You've authored your Flare project, and everything works perfectly – but will it still work well in translation? Have you used Flare’s features in the best way, or will your project have problems in other languages? With our experience in both Flare and translation, we’ve seen a lot of the good and the bad. To help you prepare for your translation effort, we’ve come up with six common issues spotted in Flare projects submitted for translation, with recommendations on how to correct or avoid each one.


When referencing other Flare topics using hyperlinks, the link text is set in that current topic. It can be a demonstrative phrase (such as the “here” in “click here to see…”), or it can be simply the linked topic’s header. If the link text is just the topic header, then in translation it is ideal for links like these to be cross-references instead of hyperlinks. With cross-references, there is no risk of inconsistent translation between the link text and the topic header itself and no need to manually update each instance to ensure consistency, since cross-reference text is automatically generated and doesn’t require translation.

Another option that would work in some instances, where lists of linked topics appear, would be to use a mini-TOC, a relationship table, or even a list-of. All three of those features can automatically generate lists of topics that are specified in different ways: TOC organization, user-defined relationships, or tag elements (optionally with specific style classes). All of these features reduce the need for extraneous translation effort and make maintaining consistency very easy.


Many authors are tempted to resize their images manually in Flare, which leaves images with their height and width hard-coded into the topics. Hard-coded height and width can cause issues in translation for any images that will be localized (either screenshots, or images with callouts), because the localized image size might be different. After being placed into the project, the localized image will appear distorted as it is subjected to the original image dimensions. In those cases, the dimensions would need to be reset manually for each such image – for projects with over 20 localized images, that quickly becomes a large task. However, thankfully, these image size adjustments can usually be made in better ways.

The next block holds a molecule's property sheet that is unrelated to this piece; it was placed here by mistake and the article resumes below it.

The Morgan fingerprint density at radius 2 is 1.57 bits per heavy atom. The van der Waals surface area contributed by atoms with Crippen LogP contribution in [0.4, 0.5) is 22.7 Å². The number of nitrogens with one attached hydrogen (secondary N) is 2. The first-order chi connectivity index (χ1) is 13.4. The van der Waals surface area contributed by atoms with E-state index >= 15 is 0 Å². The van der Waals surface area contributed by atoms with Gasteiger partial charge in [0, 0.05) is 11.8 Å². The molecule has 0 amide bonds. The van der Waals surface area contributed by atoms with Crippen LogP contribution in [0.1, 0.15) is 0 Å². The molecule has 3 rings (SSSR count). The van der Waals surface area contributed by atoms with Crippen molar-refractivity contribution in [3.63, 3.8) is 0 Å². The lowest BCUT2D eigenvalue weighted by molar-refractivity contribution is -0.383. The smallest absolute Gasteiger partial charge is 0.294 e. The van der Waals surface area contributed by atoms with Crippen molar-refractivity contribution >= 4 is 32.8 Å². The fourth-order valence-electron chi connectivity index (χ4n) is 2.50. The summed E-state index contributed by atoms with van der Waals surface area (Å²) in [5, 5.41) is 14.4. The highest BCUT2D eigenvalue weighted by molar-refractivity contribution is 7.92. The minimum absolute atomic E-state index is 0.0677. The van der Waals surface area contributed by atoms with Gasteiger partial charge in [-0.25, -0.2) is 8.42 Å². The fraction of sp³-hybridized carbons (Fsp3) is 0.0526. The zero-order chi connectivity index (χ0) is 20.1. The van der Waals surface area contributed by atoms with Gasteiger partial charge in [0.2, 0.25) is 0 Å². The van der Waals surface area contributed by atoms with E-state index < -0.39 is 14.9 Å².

If you need to resize your images, then we recommend two approaches: (1) Set a max-width on images in the stylesheet, to prevent them all being too large for the PDF page (using the Print medium) or even the Web page (using the Non-Print medium). This will apply the size restrictions to all images appearing in these outputs, unless you setup an image class to be applied to only specific images. (2) For an individual image, set the most important dimension to a specific size, and then set the other dimension to “auto” to enable that dimension to adjust to the proper size to maintain the image proportion. This restricts the image size effectively, while allowing the proportions to change if the image changes. (Also maybe add something here about using Capture for image callouts/text expansion issues).


Another potential issue relating to images is using “flat” images with callouts in your Flare project. By “flat”, we mean that any text in callouts, diagrams, etc. is completely embedded into the image, and it is not “live” (or editable) in a software program. Photoshop itself has live or editable text, but the images that it produces are considered flat. Now, there’s nothing wrong with using Photoshop or other image editing tools (as long as the source files with editable text are provided for translation), and some images warrant the extra toolset and editing power. However, you don’t get to make use of some great benefits in translation that MadCap Capture provides.